The ‘fan’ on the phone

Blogs
08/29/2014

The fan on the phone


By Diane Roth
 

Originally published Aug. 11, 2014, at “faith in community.” Republished with the permission of the author.

Not long after I arrived at this current congregation many years ago, we began to get a phone call every Saturday afternoon. The caller always asked who was preaching that weekend.

The Saturday receptionist started getting curious, so the phone calls got a little longer. The caller was an elderly gentleman who usually came to the early service on Sunday morning. He wanted to know if the associate pastor was preaching. He liked the preaching of the associate pastor and would make sure to come she was the one who was preaching.

We had a little joke about it. The receptionist called him my "fan." It is nice to have a fan, I decided. If I was in the office when he called, sometimes she would transfer the call back to me. When I saw him on Sunday morning, I would say hello to him and ask him how he was doing. He had a round face and thick glasses and a great smile. He looked like an elderly scholar.

I know that he had a family, because he talked about them, but I didn't know them. I never met them. He came to church by himself. There were a few other widowers who liked to come to the early service. They always sat together.

I don't remember his name any more.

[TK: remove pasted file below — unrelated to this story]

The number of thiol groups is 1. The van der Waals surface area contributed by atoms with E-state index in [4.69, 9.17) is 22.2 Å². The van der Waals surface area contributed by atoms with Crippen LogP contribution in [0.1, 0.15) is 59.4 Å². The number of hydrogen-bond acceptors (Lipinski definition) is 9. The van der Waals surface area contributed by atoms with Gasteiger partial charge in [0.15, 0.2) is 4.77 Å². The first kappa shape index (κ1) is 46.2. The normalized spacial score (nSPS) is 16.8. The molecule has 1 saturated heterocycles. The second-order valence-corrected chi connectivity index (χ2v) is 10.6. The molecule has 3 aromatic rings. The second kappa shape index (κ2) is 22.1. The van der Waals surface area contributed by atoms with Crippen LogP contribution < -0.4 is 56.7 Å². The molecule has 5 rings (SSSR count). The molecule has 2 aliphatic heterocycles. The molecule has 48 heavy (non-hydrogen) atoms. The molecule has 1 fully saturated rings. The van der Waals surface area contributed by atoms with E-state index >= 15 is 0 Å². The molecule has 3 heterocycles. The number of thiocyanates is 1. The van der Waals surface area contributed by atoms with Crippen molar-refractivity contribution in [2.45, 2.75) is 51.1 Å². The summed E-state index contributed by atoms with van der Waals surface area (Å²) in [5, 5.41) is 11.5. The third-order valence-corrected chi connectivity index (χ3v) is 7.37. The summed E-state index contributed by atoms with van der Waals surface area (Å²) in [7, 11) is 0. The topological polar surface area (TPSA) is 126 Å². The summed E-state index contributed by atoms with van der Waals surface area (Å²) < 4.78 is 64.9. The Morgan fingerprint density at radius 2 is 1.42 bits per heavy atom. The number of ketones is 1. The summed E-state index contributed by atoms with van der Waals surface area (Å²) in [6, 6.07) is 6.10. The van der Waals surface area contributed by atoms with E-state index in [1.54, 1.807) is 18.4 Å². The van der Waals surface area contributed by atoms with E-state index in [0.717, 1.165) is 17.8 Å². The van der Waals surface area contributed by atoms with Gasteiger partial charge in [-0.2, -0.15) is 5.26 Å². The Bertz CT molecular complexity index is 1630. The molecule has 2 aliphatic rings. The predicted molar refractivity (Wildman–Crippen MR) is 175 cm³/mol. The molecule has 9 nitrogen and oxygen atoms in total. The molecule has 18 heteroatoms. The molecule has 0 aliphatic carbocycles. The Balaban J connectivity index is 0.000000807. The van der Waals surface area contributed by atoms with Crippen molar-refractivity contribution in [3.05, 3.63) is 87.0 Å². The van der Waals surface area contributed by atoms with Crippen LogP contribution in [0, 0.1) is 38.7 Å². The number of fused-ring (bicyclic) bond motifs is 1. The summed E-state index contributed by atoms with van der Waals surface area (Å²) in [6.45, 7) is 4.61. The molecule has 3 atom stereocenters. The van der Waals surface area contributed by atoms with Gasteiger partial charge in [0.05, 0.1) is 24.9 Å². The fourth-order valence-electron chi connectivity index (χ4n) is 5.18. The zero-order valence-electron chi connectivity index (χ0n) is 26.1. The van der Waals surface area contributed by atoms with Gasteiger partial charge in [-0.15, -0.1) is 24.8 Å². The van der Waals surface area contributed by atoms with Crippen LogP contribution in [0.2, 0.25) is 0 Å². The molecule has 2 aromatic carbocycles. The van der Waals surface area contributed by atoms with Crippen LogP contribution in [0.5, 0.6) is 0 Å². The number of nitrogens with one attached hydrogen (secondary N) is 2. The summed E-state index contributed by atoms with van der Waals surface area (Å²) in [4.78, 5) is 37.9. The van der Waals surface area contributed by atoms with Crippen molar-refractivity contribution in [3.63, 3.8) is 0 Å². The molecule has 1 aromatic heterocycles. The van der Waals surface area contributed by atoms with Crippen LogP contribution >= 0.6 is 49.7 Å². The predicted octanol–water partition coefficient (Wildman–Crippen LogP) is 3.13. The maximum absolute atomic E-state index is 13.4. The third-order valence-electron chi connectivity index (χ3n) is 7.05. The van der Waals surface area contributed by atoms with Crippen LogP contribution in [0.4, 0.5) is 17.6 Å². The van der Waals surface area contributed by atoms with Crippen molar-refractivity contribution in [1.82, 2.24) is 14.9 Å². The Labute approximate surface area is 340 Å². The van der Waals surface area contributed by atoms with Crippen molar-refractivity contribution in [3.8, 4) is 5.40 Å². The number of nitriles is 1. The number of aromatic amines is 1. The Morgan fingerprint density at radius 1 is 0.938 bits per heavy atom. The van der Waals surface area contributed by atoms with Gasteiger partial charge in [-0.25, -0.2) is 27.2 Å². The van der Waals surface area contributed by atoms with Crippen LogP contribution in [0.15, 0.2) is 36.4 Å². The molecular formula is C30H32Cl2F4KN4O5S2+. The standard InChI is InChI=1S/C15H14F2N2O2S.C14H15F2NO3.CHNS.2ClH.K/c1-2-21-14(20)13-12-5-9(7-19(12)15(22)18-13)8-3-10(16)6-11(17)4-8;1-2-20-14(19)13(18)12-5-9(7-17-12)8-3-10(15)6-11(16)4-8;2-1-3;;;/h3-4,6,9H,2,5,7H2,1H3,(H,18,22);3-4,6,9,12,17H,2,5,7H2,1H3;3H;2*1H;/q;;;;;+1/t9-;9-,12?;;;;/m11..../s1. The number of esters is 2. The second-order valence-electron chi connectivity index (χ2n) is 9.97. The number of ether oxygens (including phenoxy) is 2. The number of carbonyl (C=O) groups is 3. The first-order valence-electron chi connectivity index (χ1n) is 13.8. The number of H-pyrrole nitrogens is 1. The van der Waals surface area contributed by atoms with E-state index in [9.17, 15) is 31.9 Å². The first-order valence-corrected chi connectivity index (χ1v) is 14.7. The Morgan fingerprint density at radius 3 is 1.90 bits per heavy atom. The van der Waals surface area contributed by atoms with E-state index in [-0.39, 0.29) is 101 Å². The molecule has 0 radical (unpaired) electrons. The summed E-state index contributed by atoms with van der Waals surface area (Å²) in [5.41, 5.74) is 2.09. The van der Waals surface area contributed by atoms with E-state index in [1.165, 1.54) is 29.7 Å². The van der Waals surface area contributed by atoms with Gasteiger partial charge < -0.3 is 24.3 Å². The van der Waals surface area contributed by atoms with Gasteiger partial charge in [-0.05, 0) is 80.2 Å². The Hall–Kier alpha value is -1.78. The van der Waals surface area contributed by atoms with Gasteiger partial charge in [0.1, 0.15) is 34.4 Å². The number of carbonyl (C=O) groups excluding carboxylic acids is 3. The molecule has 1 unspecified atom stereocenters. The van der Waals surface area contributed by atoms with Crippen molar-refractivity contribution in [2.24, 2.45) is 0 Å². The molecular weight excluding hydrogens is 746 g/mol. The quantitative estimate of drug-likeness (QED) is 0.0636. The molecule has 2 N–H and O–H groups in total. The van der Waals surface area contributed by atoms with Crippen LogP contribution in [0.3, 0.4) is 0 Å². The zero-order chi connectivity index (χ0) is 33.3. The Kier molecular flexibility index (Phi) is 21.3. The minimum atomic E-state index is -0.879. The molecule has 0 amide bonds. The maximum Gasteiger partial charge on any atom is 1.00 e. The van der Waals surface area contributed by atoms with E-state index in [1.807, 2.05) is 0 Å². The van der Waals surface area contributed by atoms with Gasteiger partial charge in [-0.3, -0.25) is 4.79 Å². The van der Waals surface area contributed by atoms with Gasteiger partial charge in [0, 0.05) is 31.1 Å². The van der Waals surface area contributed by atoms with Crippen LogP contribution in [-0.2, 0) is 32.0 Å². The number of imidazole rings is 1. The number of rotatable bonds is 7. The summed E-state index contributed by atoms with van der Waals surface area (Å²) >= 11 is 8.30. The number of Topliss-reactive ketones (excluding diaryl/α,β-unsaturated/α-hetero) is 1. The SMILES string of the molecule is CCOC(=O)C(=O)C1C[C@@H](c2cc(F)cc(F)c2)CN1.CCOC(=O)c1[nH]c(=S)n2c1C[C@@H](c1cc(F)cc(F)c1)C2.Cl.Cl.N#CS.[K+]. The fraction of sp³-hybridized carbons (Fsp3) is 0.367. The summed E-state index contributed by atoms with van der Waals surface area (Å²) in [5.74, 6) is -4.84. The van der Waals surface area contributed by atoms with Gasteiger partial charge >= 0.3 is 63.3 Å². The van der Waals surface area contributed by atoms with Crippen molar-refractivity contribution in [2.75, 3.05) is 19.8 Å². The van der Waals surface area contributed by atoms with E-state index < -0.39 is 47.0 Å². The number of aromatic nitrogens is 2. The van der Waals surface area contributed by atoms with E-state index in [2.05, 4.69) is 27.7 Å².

At some point, the Saturday afternoon calls stopped.

We did a little checking, and found out that he was in a nursing home nearby. We put him on our shut-in list. I asked to visit him, but we had a seminary intern at the time, and the other pastor felt that it was better for the seminary intern to be the regular visitor, since he made other visits at the same nursing home.

Even so, I did stop by on occasion, especially when I was leading a church service at the facility. He seemed to move around a lot in the nursing home. Or, maybe I just didn't visit as often as I should have.

One day, when I came into his room to visit with him, he looked at me over his thick glasses and said, "Who are you?"

It broke my heart, just a little.

And then, one day, I went to visit him and he wasn't there.  He had died.

No one called us.

I don't remember his name any more.

I'm writing this so that I don't forget.  And if I do, maybe someone else will tell the story.


Find a link to Diane Roth’s blog, “faith in community,” at Lutheran Blogs.

You might also want to read:
A disciple’s approach to Alzheimer’s disease
More than just a resident
Going where the people are

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